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The Conservative Foundation of Virginia’s Public Education System

In 1779, Thomas Jefferson drafted “A Bill for the More General Diffusion of Knowledge.” In this bill—a revolutionary idea for its time—Jefferson outlined the framework for a free public education system: specified the manner by which each county was to be subdivided into school districts, authorized these school districts to be allocated money from the county treasury to pay teachers and to maintain schoolhouses, determined who was eligible to attend these schools (all free boys and girls), developed a curriculum that each school would teach its pupils, and established an overseer system to ensure that each school was following the prescribed curriculum.

This bill was twice presented to the Virginia House of Delegates by James Madison. It never passed.

Seven years later, Jefferson, then the American Minister to France, had not quit the fight for a nearly universal public education system in Virginia. Writing to his mentor, George Wythe, a reflective Jefferson argued that an educated public was critical to the survival of self-government in the fledgling United States:

I think by far the most important bill in our whole code is that for the diffusion of knowledge among the people. No other sure foundation can be devised, for the preservation of freedom and happiness. …Preach, my dear Sir, a crusade against ignorance; establish & improve the law for educating the common people. Let our countrymen know that the people alone can protect us against these evils, and that the tax which will be paid for this purpose is not more than the thousandth part of what will be paid to kings, priests & nobles who will rise up among us if we leave the people in ignorance [sic.].

Halting attempts to realize Jefferson’s vision for a broadly educated Virginia citizenry continued throughout the 19th Century, but a truly free, universal, public education system would not be established in the Commonwealth until the Reconstruction-ending “Underwood Constitution” of 1870. This system would be tweaked again in subsequent constitutions and by the landmark 1954 Supreme Court ruling in Brown vs. Board of Education (Prince Edward County, Virginia was involved in a school segregation suit that was incorporated within the broader suit in Brown).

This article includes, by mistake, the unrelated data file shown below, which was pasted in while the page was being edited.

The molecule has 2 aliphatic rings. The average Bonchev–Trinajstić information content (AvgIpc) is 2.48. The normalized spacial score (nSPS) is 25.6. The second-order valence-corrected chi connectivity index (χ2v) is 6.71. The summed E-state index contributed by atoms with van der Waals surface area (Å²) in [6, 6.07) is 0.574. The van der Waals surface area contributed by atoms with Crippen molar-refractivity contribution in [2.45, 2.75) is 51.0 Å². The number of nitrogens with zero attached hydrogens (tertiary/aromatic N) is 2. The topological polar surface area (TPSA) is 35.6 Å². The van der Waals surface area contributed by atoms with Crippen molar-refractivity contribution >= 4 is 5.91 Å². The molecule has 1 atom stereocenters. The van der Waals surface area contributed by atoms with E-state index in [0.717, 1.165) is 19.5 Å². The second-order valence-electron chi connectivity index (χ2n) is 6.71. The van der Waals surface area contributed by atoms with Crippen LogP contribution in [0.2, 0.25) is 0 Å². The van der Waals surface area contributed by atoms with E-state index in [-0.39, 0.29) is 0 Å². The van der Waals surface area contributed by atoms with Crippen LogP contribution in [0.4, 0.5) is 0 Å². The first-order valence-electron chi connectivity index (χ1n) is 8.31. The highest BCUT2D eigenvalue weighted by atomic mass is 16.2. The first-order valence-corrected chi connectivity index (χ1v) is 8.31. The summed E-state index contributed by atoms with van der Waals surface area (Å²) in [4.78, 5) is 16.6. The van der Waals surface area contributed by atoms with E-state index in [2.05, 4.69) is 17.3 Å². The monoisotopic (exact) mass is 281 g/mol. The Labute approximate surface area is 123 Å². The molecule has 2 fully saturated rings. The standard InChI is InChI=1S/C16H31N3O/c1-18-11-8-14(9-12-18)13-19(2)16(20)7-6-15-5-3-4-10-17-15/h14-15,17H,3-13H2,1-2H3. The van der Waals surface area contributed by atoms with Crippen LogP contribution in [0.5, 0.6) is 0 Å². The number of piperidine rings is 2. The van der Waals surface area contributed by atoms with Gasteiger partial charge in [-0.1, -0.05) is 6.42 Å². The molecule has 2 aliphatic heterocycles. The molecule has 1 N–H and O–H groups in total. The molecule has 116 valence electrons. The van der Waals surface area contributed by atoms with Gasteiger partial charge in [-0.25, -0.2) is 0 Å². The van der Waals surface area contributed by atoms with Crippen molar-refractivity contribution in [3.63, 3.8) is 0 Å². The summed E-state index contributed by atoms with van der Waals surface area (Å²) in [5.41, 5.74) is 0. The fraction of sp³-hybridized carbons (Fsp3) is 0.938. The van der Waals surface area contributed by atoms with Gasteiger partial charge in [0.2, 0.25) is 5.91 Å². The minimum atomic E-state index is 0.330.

The array of educational options available to young Virginians today—public schools, private schools, charter schools, and home schools—has grown in number and affordability compared to 1779 (or even 1870 or 1954) when a formal education was an expensive privilege unobtainable to all except the wealthy members of Virginia’s gentry. We, as Republicans who revere Mr. Jefferson’s passion for liberty, should also share his zeal for maintaining, supporting, and constantly improving a high-quality public education system.

Our system, imperfect though it may be at times, remains the envy of families in many parts of the world who would love for their children to have an opportunity to receive a quality education regardless of the children’s race or sex, or the family’s socioeconomic standing and political connections. An overwhelming majority of our Commonwealth’s families choose to enroll their children in the public school system so we owe them a world-class education that will prepare them for a career and a life in the 21st Century. Finally, as Mr. Jefferson envisioned in 1779, so it is today: the wide dissemination of knowledge remains essential to self-government, the key to “the preservation of freedom and happiness,” and a bulwark against tyranny. That alone is reason enough to pick-up the torch and continue to wage Mr. Jefferson’s “crusade against ignorance.”


Note: This is the first in a series of op-eds on the topic of public education in Virginia.  Before delving into more issues, including policy, finance, and federalism, I wanted to establish a foundation for future discussion that one can be both a philosophical conservative and an ardent supporter of public education.